Definition - What does Appellate Jurisdiction mean?
Appellate jurisdiction refers to which court possesses the power to affirm, overrule or clarify a ruling or outcome of a case in another court. Appellate jurisdiction becomes important when a party to a case wants to challenge a court's decision.
Appellate jurisdiction is a necessary part of the checks and balances built into the judiciary branch of a representative democracy.
Justipedia explains Appellate Jurisdiction
Appellate jurisdiction creates a system where decisions made by lower courts can be reviewed by higher courts. This system reflects the reality that judges make mistakes and that reasonable minds can disagree about the nature of the law.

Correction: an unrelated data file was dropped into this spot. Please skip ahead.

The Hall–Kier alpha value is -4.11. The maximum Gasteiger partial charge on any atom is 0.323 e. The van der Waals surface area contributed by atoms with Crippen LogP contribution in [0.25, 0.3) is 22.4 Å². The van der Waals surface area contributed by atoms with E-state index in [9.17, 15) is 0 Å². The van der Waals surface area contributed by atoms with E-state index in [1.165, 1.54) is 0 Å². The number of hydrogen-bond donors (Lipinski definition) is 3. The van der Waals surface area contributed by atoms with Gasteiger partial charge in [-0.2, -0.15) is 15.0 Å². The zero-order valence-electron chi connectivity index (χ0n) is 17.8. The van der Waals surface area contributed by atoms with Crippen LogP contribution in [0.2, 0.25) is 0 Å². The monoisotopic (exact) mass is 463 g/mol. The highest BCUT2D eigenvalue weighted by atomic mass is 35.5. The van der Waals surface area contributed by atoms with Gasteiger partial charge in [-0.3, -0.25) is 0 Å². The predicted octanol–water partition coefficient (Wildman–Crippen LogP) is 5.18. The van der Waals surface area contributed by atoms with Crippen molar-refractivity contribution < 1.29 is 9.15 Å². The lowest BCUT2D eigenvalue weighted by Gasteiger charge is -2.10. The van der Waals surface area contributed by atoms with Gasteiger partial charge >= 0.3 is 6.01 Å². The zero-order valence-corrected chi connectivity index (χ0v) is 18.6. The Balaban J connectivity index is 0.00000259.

If a party believes that an improper decision was made by the original court hearing the case, the party may appeal to a court with appellate jurisdiction. The court with appellate jurisdiction will decide if the law was applied correctly in the decision made by the original court.
Courts with appellate jurisdiction are often called courts of appeals or appellate courts. In the American legal system, the highest court of appeals with the final appellate jurisdiction is the United States Supreme Court.
Courts with appellate jurisdiction are usually less busy and hear fewer cases than lower courts. This allows appellate courts to spend more time weighing the law in each case to make a more reasoned decision.